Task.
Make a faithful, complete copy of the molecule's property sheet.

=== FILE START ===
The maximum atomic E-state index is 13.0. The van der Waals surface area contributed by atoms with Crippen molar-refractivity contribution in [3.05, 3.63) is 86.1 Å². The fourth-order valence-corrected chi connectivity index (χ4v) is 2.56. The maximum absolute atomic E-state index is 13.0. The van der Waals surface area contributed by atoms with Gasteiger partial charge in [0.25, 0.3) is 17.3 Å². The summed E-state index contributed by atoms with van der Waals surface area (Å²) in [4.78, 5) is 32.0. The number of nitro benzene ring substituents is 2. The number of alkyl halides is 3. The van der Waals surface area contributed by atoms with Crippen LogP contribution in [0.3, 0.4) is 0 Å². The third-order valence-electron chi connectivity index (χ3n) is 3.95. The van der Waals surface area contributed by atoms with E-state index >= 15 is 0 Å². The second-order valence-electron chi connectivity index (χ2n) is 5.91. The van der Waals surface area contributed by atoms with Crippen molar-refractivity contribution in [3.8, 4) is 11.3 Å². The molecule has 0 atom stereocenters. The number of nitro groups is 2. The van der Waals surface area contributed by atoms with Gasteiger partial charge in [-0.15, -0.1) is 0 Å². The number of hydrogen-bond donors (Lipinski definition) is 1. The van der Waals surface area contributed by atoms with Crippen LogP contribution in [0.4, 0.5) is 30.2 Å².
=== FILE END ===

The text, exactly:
The maximum atomic E-state index is 13.0. The van der Waals surface area contributed by atoms with Crippen molar-refractivity contribution in [3.05, 3.63) is 86.1 Å². The fourth-order valence-corrected chi connectivity index (χ4v) is 2.56. The maximum absolute atomic E-state index is 13.0. The van der Waals surface area contributed by atoms with Gasteiger partial charge in [0.25, 0.3) is 17.3 Å². The summed E-state index contributed by atoms with van der Waals surface area (Å²) in [4.78, 5) is 32.0. The number of nitro benzene ring substituents is 2. The number of alkyl halides is 3. The van der Waals surface area contributed by atoms with Crippen LogP contribution in [0.3, 0.4) is 0 Å². The third-order valence-electron chi connectivity index (χ3n) is 3.95. The van der Waals surface area contributed by atoms with E-state index >= 15 is 0 Å². The second-order valence-electron chi connectivity index (χ2n) is 5.91. The van der Waals surface area contributed by atoms with Crippen molar-refractivity contribution in [3.8, 4) is 11.3 Å². The molecule has 0 atom stereocenters. The number of nitro groups is 2. The van der Waals surface area contributed by atoms with Gasteiger partial charge in [-0.15, -0.1) is 0 Å². The number of hydrogen-bond donors (Lipinski definition) is 1. The van der Waals surface area contributed by atoms with Crippen LogP contribution in [0.4, 0.5) is 30.2 Å².